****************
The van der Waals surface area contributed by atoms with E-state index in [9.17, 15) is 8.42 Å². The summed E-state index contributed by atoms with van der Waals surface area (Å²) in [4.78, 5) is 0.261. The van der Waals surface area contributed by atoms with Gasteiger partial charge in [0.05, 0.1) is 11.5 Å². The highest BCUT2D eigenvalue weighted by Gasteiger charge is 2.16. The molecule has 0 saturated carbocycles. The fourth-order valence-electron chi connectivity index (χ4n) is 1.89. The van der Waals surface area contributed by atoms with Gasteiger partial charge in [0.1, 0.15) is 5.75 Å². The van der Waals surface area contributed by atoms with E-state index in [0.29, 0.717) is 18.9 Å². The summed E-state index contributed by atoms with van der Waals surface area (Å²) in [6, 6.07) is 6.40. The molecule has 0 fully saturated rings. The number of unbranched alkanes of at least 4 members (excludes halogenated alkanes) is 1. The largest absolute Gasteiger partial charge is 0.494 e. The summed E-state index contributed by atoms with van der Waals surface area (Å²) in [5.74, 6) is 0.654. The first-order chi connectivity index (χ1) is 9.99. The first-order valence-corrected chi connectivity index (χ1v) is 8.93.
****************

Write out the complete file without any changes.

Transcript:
The van der Waals surface area contributed by atoms with E-state index in [9.17, 15) is 8.42 Å². The summed E-state index contributed by atoms with van der Waals surface area (Å²) in [4.78, 5) is 0.261. The van der Waals surface area contributed by atoms with Gasteiger partial charge in [0.05, 0.1) is 11.5 Å². The highest BCUT2D eigenvalue weighted by Gasteiger charge is 2.16. The molecule has 0 saturated carbocycles. The fourth-order valence-electron chi connectivity index (χ4n) is 1.89. The van der Waals surface area contributed by atoms with Gasteiger partial charge in [0.1, 0.15) is 5.75 Å². The van der Waals surface area contributed by atoms with E-state index in [0.29, 0.717) is 18.9 Å². The summed E-state index contributed by atoms with van der Waals surface area (Å²) in [6, 6.07) is 6.40. The molecule has 0 fully saturated rings. The number of unbranched alkanes of at least 4 members (excludes halogenated alkanes) is 1. The largest absolute Gasteiger partial charge is 0.494 e. The summed E-state index contributed by atoms with van der Waals surface area (Å²) in [5.74, 6) is 0.654. The first-order chi connectivity index (χ1) is 9.99. The first-order valence-corrected chi connectivity index (χ1v) is 8.93.